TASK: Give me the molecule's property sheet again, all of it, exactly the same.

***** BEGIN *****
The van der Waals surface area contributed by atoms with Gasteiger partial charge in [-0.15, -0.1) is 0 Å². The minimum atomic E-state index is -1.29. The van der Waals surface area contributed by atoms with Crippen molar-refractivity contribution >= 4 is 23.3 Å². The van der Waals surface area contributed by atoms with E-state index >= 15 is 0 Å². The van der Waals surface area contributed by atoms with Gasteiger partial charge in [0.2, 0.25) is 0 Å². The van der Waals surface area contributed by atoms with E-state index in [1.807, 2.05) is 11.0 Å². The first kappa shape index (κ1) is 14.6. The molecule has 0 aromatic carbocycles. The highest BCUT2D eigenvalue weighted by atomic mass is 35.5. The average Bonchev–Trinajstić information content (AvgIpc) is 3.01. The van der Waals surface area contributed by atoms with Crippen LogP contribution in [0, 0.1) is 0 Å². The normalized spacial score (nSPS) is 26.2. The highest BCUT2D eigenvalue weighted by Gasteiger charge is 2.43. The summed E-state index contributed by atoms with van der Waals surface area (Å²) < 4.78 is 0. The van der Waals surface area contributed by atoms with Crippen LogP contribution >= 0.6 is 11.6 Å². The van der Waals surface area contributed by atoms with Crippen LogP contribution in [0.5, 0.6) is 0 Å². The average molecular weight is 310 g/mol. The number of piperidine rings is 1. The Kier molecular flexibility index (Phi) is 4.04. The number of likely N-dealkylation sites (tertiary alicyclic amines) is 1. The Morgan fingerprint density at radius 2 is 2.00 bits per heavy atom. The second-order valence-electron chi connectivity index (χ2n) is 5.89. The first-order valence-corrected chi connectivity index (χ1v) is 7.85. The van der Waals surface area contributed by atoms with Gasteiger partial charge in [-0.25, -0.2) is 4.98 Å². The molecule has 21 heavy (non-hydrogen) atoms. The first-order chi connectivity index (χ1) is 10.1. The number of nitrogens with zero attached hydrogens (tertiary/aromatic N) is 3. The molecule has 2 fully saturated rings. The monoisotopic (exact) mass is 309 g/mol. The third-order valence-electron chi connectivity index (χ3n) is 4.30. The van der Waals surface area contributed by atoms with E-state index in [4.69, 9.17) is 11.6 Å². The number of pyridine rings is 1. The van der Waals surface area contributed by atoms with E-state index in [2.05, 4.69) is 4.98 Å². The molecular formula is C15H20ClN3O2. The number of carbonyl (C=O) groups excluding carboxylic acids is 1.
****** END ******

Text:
The van der Waals surface area contributed by atoms with Gasteiger partial charge in [-0.15, -0.1) is 0 Å². The minimum atomic E-state index is -1.29. The van der Waals surface area contributed by atoms with Crippen molar-refractivity contribution >= 4 is 23.3 Å². The van der Waals surface area contributed by atoms with E-state index >= 15 is 0 Å². The van der Waals surface area contributed by atoms with Gasteiger partial charge in [0.2, 0.25) is 0 Å². The van der Waals surface area contributed by atoms with E-state index in [1.807, 2.05) is 11.0 Å². The first kappa shape index (κ1) is 14.6. The molecule has 0 aromatic carbocycles. The highest BCUT2D eigenvalue weighted by atomic mass is 35.5. The average Bonchev–Trinajstić information content (AvgIpc) is 3.01. The van der Waals surface area contributed by atoms with Crippen LogP contribution in [0, 0.1) is 0 Å². The normalized spacial score (nSPS) is 26.2. The highest BCUT2D eigenvalue weighted by Gasteiger charge is 2.43. The summed E-state index contributed by atoms with van der Waals surface area (Å²) < 4.78 is 0. The van der Waals surface area contributed by atoms with Crippen LogP contribution >= 0.6 is 11.6 Å². The van der Waals surface area contributed by atoms with Crippen LogP contribution in [0.5, 0.6) is 0 Å². The average molecular weight is 310 g/mol. The number of piperidine rings is 1. The Kier molecular flexibility index (Phi) is 4.04. The number of likely N-dealkylation sites (tertiary alicyclic amines) is 1. The Morgan fingerprint density at radius 2 is 2.00 bits per heavy atom. The second-order valence-electron chi connectivity index (χ2n) is 5.89. The first-order valence-corrected chi connectivity index (χ1v) is 7.85. The van der Waals surface area contributed by atoms with Gasteiger partial charge in [-0.25, -0.2) is 4.98 Å². The molecule has 21 heavy (non-hydrogen) atoms. The first-order chi connectivity index (χ1) is 10.1. The number of nitrogens with zero attached hydrogens (tertiary/aromatic N) is 3. The molecule has 2 fully saturated rings. The monoisotopic (exact) mass is 309 g/mol. The third-order valence-electron chi connectivity index (χ3n) is 4.30. The van der Waals surface area contributed by atoms with E-state index in [4.69, 9.17) is 11.6 Å². The number of pyridine rings is 1. The van der Waals surface area contributed by atoms with E-state index in [2.05, 4.69) is 4.98 Å². The molecular formula is C15H20ClN3O2. The number of carbonyl (C=O) groups excluding carboxylic acids is 1.